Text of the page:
Mimsy Were the Borogoves

Book Reviews: From political histories to bad comics, to bad comics of political histories. And the occasional rant about fiction and writing.

Mimsy Review: Liberal Fascism

Reviewed by Jerry Stratton, February 25, 2015

“The relevance of the past is that unlike the conservative who has wrestled with his history to make sure he does not repeat it, liberals see no need to do anything of the sort. And so, armed with complete confidence in their own good intentions, they happily go marching past boundaries we should stay well clear of.”

The story of how the National Socialist German Workers Party and the fascist government takeover of businesses became defined as a conservative movement by socialists and leftists who believe the government should control businesses.

AuthorJonah Goldberg
Length488 pages
Book Rating6
Roosevelt’s Blue Eagle: The symbol of the National Recovery Administration’s Blue Eagle program.; President Franklin Roosevelt; FDR; National Recovery Administration

That Roosevelt’s National Recovery Administration/Blue Eagle program looked fascist wasn’t lost on the Roosevelt administration—or on fascists.

My friends on the left who post on Facebook asking that we import Christian values into government policy would be right at home among the fascists in Italy and Germany, according to Jonah Goldberg. Fascism is, among other things, supplanting religion with government, a “religion of the state”. This is similar to the definition used by early progressives who talked of the “social gospel”.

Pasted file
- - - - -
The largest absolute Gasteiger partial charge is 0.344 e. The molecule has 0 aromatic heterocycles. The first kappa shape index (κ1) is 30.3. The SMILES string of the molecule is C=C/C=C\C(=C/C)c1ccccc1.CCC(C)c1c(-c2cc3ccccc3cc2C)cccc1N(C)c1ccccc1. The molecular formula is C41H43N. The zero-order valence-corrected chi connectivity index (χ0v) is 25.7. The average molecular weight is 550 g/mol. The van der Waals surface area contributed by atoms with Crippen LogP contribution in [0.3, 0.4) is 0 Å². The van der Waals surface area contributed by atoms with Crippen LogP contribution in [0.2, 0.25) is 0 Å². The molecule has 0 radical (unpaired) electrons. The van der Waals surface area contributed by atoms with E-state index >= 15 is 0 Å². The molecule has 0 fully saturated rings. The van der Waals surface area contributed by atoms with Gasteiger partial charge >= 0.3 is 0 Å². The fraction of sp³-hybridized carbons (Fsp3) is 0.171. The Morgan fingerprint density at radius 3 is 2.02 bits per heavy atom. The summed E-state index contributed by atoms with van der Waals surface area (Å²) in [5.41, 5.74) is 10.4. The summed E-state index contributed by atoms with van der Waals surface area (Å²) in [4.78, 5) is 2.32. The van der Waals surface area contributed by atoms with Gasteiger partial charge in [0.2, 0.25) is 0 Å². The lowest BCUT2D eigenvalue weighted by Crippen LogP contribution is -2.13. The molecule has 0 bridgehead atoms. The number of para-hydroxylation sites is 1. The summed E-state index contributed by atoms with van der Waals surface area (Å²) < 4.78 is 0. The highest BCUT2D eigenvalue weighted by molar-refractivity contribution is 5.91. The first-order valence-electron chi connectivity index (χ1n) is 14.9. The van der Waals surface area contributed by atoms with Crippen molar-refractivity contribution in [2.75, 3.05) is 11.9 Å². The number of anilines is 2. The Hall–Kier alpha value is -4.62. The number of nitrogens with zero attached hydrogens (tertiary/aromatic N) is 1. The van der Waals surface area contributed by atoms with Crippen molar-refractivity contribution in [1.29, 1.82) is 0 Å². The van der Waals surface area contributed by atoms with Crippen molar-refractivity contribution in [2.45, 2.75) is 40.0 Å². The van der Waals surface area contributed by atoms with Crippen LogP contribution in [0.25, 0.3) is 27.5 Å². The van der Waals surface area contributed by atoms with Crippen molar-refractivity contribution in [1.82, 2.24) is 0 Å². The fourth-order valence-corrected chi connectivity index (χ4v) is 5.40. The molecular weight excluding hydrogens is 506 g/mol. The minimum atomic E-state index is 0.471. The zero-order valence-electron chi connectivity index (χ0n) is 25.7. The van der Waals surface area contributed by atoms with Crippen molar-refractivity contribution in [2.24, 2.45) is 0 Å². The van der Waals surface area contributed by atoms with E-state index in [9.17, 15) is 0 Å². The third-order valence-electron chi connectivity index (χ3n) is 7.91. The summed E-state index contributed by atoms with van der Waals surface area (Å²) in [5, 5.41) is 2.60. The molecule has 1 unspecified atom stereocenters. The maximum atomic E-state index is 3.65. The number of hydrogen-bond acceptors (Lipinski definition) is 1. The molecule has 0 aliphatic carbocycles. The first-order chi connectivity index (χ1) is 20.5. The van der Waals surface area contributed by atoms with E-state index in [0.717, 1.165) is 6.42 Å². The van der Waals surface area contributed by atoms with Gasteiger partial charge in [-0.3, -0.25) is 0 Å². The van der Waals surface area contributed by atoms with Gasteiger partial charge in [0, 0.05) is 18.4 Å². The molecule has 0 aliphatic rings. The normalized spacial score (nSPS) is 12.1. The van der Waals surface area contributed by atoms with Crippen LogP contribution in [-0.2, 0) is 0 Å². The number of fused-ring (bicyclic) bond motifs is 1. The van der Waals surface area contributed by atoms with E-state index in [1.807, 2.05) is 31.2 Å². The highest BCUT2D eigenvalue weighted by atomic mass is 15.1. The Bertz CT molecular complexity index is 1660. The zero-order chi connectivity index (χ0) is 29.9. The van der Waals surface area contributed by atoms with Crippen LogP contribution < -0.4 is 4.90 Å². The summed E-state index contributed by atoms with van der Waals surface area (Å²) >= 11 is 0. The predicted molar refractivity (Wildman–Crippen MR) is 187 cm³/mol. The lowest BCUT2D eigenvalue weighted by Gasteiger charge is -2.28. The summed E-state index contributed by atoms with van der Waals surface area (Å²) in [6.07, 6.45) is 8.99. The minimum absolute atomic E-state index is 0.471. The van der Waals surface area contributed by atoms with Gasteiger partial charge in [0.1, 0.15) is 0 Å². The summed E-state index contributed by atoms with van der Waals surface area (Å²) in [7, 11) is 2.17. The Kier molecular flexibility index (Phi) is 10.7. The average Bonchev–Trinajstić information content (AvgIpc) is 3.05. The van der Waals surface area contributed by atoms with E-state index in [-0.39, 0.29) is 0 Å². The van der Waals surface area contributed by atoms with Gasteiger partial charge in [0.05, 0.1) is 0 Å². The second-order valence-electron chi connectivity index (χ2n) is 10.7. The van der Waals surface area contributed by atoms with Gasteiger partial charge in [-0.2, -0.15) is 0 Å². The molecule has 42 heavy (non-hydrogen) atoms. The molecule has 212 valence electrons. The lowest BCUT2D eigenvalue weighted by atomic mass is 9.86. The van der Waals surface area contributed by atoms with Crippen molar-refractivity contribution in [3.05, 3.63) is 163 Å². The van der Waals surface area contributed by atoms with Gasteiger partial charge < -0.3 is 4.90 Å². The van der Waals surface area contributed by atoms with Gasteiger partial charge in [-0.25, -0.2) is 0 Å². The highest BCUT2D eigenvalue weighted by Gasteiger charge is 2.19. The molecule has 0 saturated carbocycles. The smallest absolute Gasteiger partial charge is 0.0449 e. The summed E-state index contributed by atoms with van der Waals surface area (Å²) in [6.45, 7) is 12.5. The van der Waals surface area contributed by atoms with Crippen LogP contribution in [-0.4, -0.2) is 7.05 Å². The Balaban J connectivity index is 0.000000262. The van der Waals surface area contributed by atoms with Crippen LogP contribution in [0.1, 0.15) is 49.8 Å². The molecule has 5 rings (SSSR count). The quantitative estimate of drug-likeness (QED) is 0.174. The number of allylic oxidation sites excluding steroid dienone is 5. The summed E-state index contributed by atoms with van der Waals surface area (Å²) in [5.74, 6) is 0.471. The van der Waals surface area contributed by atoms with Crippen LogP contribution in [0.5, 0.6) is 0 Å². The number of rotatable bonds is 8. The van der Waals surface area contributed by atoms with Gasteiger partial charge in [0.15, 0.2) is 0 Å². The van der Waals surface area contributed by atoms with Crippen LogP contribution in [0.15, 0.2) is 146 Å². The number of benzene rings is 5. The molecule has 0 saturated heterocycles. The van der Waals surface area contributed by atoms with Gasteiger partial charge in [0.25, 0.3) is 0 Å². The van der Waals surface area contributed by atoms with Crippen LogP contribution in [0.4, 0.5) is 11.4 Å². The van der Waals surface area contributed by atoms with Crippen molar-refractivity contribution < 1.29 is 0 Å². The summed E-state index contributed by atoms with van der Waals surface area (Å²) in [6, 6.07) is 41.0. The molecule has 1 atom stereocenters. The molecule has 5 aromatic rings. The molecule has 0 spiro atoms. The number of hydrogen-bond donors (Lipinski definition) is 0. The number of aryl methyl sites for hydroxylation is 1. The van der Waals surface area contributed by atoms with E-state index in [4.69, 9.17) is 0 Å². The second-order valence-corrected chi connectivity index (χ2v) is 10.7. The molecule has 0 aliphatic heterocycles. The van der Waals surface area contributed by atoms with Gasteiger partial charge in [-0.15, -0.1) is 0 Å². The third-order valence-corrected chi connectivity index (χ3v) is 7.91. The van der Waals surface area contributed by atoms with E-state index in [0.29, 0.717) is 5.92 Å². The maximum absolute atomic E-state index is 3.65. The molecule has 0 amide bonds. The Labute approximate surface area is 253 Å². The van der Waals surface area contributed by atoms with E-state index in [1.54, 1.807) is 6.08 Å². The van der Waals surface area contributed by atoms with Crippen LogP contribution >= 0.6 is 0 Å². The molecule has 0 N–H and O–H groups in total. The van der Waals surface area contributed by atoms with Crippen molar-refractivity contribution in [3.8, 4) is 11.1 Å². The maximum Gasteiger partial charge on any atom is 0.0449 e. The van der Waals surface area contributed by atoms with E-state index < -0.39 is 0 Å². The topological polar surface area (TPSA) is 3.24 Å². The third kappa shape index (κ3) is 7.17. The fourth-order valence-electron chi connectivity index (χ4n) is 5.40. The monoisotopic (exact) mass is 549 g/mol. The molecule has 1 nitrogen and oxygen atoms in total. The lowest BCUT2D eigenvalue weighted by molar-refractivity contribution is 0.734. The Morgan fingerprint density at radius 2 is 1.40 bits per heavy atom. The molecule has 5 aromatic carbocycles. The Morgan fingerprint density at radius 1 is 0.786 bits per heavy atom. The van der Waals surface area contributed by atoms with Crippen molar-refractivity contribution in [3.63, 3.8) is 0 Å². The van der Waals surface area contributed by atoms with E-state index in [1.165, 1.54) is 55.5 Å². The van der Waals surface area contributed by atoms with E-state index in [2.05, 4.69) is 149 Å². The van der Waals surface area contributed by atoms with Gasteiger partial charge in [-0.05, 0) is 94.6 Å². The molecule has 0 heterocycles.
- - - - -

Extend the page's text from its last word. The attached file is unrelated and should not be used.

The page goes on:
Progressives like to tout Christian values at the point of a gun for things that sound nice, like forced charity. The first time I ran across this, I thought it was because they hadn’t thought the implications through. But if progressivism is “applied Christianity”, as early progressive William Gladden described it, perhaps they have thought it through and enjoy the thought of aligning religion with the government.

Goldberg’s Liberal Fascism is the story of how the National Socialist German Workers Party and the fascist government takeover of businesses became defined as a conservative movement by socialists, progressives, and leftists who believe governments should control businesses.

Several years ago at a library book sale I stumbled across an old book of interviews by the progressive Chicago Daily News. The interviewer, Edward Price Bell, “Dean of the Foreign Staff of the Chicago Daily News”, openly praised Mussolini. At the time I found it a humorous example of the media getting things very wrong in their quest to suck up to power.

They call him dictator. To the unpatriotic, to the anti-social and anti-civilized, to the lawless, to the bolshevists, he is dictator. To Italy—full of sterling human worth—to Italy, in my judgement, Mussolini is liberator. — Edward Price Bell (1925. “Italy’s Rebirth”)

But according to Goldberg, this was not isolated praise. Progressives loved fascism as a more active form of socialism, and before World War II the connection between fascism, socialism, and progressivism was considered normal by each of those three groups. Fascists were members of socialist groups. They continued to call themselves socialists after leaving those groups. Prominent socialists continued to call fascists socialists, and prominent progressives continued to call fascists progressive. The three groups studied the same philosophies, including Marx.